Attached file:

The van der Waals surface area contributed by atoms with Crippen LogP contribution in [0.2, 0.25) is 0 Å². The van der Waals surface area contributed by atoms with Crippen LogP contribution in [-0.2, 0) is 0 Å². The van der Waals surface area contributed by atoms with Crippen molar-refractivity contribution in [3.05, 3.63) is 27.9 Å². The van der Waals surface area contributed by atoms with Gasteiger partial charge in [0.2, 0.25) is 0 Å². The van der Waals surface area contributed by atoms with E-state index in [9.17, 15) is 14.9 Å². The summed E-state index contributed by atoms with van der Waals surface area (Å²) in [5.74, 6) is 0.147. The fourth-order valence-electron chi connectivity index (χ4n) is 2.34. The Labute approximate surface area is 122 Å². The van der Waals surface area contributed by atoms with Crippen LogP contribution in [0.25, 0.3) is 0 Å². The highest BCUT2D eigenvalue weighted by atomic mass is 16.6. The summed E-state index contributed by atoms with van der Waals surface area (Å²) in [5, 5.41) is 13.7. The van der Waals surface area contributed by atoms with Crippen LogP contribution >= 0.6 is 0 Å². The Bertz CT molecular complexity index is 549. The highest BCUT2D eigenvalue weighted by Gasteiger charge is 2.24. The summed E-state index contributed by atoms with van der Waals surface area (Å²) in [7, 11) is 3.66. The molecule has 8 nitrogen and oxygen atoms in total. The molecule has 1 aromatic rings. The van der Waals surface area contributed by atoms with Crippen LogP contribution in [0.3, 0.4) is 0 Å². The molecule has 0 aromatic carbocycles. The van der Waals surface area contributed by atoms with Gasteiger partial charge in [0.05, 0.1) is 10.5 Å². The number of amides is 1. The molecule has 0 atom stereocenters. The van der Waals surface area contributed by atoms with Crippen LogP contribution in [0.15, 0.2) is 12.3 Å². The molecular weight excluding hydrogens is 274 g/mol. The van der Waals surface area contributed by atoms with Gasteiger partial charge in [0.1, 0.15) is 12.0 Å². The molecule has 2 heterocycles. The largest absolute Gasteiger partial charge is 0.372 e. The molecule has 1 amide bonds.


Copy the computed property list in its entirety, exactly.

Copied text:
The van der Waals surface area contributed by atoms with Crippen LogP contribution in [0.2, 0.25) is 0 Å². The van der Waals surface area contributed by atoms with Crippen LogP contribution in [-0.2, 0) is 0 Å². The van der Waals surface area contributed by atoms with Crippen molar-refractivity contribution in [3.05, 3.63) is 27.9 Å². The van der Waals surface area contributed by atoms with Gasteiger partial charge in [0.2, 0.25) is 0 Å². The van der Waals surface area contributed by atoms with E-state index in [9.17, 15) is 14.9 Å². The summed E-state index contributed by atoms with van der Waals surface area (Å²) in [5.74, 6) is 0.147. The fourth-order valence-electron chi connectivity index (χ4n) is 2.34. The Labute approximate surface area is 122 Å². The van der Waals surface area contributed by atoms with Crippen LogP contribution in [0.25, 0.3) is 0 Å². The highest BCUT2D eigenvalue weighted by atomic mass is 16.6. The summed E-state index contributed by atoms with van der Waals surface area (Å²) in [5, 5.41) is 13.7. The van der Waals surface area contributed by atoms with Crippen LogP contribution >= 0.6 is 0 Å². The Bertz CT molecular complexity index is 549. The highest BCUT2D eigenvalue weighted by Gasteiger charge is 2.24. The summed E-state index contributed by atoms with van der Waals surface area (Å²) in [7, 11) is 3.66. The molecule has 8 nitrogen and oxygen atoms in total. The molecule has 1 aromatic rings. The van der Waals surface area contributed by atoms with Crippen LogP contribution in [0.3, 0.4) is 0 Å². The molecule has 0 aromatic carbocycles. The van der Waals surface area contributed by atoms with Gasteiger partial charge in [0.05, 0.1) is 10.5 Å². The number of amides is 1. The molecule has 0 atom stereocenters. The van der Waals surface area contributed by atoms with Crippen LogP contribution in [0.15, 0.2) is 12.3 Å². The molecular weight excluding hydrogens is 274 g/mol. The van der Waals surface area contributed by atoms with Gasteiger partial charge in [0.1, 0.15) is 12.0 Å². The molecule has 2 heterocycles. The largest absolute Gasteiger partial charge is 0.372 e. The molecule has 1 amide bonds.